30 South trail RX Review | Lightweight, best ultra running sunglasses

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30 South Trail RX Review30 South Trail RX Review | Lightweight, best ultra running sunglasses?

Here’s a quick overview of my review of 30 South’s Trail RX running sunglasses and if you scroll further down there are some more details. Let’s see if these can live up to the aspirations from 30 South to produce the best trail runner sunglasses

Verdict: 30 South Trail RX
  • Price - 90%
    90%
  • Build Quality & Design - 85%
    85%
  • Comfort - 95%
    95%
90%

30 South Trail RX Sunglasses Summary Review

30 South Trail RX ReviewBold colours and an unusual, hinged arm were what initially struck me about 30 South’s new Trail RX running sunglasses. Both of those aspects of the design are great and the price is excellent when you factor in the free lens pack with 2 extra lenses..

Targetted at longer distance (trail) runners, the Trail RX delivers comfort on both the nose bridge and side arms where they rest on top of the ears. They grip nicely…but not too much. Add an ultralight 26g weight into the mix and these won’t bounce as you run.

The lenses seem pretty good and clear to me with some good colours and choices that included photochromic or polarised properties to reduce reflected light, adapting quickly to changing light conditions. Handy for the trees, brightness and water ie Handy for those long outdoor trail runs.

Ultra/Trail running seems to be going through a renaissance at the moment and the trendy brigade are getting in on the act, consequently, you need to keep up with appearances. I’d say the Trail Rx have an on-trend, modern look with full-frame support for a medium-sized wrap around lens. The colour combos of frame, lens and arms are ‘bold’ and I normally don’t like that but I do like how 30 South have not gone overboard with boldness and I’d definitely wear these myself.

 

Pros

  • Price
  • Design
  • Interchangeable lenses
  • 2 free, extra lenses! (3 in total)
  • Variety of lens choices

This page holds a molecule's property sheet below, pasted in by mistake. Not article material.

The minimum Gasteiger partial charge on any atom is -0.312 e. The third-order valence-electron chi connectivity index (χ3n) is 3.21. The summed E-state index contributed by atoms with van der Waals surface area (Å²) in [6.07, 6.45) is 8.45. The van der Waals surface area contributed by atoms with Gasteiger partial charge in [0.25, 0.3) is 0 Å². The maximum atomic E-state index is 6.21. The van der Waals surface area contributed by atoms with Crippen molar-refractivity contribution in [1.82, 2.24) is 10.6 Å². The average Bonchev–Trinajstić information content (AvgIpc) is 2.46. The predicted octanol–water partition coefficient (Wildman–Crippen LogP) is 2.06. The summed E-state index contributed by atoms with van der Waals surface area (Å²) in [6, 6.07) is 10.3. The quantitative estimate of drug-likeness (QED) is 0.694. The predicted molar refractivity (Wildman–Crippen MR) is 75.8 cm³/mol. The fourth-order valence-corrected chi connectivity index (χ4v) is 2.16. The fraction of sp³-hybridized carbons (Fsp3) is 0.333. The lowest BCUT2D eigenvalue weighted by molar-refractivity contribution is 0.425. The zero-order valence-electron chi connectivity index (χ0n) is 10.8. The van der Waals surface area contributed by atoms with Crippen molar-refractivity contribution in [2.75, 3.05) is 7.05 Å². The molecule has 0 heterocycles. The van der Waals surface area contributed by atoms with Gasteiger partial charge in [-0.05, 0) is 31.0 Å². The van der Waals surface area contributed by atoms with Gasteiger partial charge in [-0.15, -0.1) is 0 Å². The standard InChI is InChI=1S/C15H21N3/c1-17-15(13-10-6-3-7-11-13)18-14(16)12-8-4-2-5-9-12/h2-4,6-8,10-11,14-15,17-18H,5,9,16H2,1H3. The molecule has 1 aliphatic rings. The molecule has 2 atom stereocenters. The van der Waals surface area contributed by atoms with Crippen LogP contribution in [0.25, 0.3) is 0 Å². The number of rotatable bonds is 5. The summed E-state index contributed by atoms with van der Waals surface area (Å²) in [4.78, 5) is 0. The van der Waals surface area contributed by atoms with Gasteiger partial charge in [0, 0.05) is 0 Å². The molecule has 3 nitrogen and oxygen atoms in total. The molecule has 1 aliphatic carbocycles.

• Appears durable
  • Great for running
  • A lifetime manufacturer guarantee

Cons

  • Hinge – as always with glasses, the weak point is the hinge.
  • For cycling, I’d prefer a slightly larger lens

Original Version: Feb 2021

30 South Trail RX Review

30 South Trail RX Contents

You get the sunglasses, a cleaning cloth-cum-drawstring recycled bag and a good-quality, semi-rigid case.

Along with the main lens, there’s also a free spare clear lens and free polarized lens both of which are UV400 to give full UV protection.

30 South Trail RX Review

30 South Trail RX Specifications, Features & Lens Quality Review

The frames use a flexible thermoplastic nylon (TR90) that is increasingly used in performance sports and hiking sunglasses because of both their light weight and flexibility.

VLT: Visible Light Transmission

All RX Trail lenses are classed as High-Definition Optics (HDo), meet 100% UV400 standards and are either CAT0 or CAT3 (see image to right). Add in some anti-glare and your lens is good to go on the longest trails.

30 South also claim the lenses to be ballistic-grade shatterproof, hydrophobic and scratch-resistant. If you look closely at the specs for the lens construction you can see it comprises 9 layers covering scratch resistance, UV, strengthening and various protective layers including polarizing and UV layers.

They are further classed as wraparound lenses with good peripheral vision. I’d say the frame gives great peripheral vision and the frame/lens combo probably covers 70% of the peripheral vision, so some errant light might get in but not much. I’d say this is about right for running sunglasses but for cycling, I’d prefer more wraparound and more of the peripheral vision covered by the lens.

There are two, more interesting features of the sunglasses. Firstly the open-ended flexible ‘loop’ at the end of the arms sits on top of your ear. This doesn’t provide any kind of noticeable ‘suspension/spring’ but the softer rubbery material is much easier on the ear when worn for extended periods. Bottom line: it’s more comfortable.

Secondly, by squeezing in the nose piece, it rides higher on the nose and creates more ventilation should you need it to improve airflow when sweating and hence better avoid misting up

The frame dimensions are broadly 143mm x x55mm x 130mm as shown in this diagram

 

30South Trail RX Product Options

There are 5 frame colour options as shown above, so that’s a yellow arm+blue frame, a black arm+orange/brown frame and so on.

Perhaps the biggest differentiator with 30 South is a free pair of additional lenses that come in a lens pack. In total you get these 3

  • free non-polarized mirror lens (CAT3, UV400)
  • free grey polarized lens (CAT3, UV400)
  • free clear lens (CAT0, UV400)

For an extra £17 you get a PhotoChromic lens that continually adapts to changing light conditions

Receiving a free polarized lens is unusually good and 30South have to be commended for providing a SINGLE sunglasses solution that will cope with any light conditions even rainy days. The further option for a relatively cheap photochromic lens is one of the best things to add that’s normally something reserved for more expensive trail running sunnies.

30 South Trail RX Discounts, Pricing and Availability